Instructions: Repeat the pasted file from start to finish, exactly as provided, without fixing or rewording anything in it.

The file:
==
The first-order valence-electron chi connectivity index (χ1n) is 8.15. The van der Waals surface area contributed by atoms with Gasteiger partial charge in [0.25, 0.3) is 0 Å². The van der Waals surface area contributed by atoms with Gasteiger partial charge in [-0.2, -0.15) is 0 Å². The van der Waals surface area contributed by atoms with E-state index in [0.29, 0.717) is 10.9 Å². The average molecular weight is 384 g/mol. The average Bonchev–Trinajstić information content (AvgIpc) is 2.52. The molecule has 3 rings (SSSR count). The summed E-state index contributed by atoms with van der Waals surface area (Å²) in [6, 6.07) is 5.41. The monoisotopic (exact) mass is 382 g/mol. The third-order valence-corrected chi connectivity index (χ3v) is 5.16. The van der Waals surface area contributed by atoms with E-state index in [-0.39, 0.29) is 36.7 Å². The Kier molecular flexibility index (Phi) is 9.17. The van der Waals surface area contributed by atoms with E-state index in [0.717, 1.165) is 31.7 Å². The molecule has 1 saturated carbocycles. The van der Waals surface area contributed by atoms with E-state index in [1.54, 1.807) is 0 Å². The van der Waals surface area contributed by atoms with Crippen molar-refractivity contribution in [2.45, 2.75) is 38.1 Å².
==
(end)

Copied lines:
The first-order valence-electron chi connectivity index (χ1n) is 8.15. The van der Waals surface area contributed by atoms with Gasteiger partial charge in [0.25, 0.3) is 0 Å². The van der Waals surface area contributed by atoms with Gasteiger partial charge in [-0.2, -0.15) is 0 Å². The van der Waals surface area contributed by atoms with E-state index in [0.29, 0.717) is 10.9 Å². The average molecular weight is 384 g/mol. The average Bonchev–Trinajstić information content (AvgIpc) is 2.52. The molecule has 3 rings (SSSR count). The summed E-state index contributed by atoms with van der Waals surface area (Å²) in [6, 6.07) is 5.41. The monoisotopic (exact) mass is 382 g/mol. The third-order valence-corrected chi connectivity index (χ3v) is 5.16. The van der Waals surface area contributed by atoms with E-state index in [-0.39, 0.29) is 36.7 Å². The Kier molecular flexibility index (Phi) is 9.17. The van der Waals surface area contributed by atoms with E-state index in [0.717, 1.165) is 31.7 Å². The molecule has 1 saturated carbocycles. The van der Waals surface area contributed by atoms with E-state index in [1.54, 1.807) is 0 Å². The van der Waals surface area contributed by atoms with Crippen molar-refractivity contribution in [2.45, 2.75) is 38.1 Å².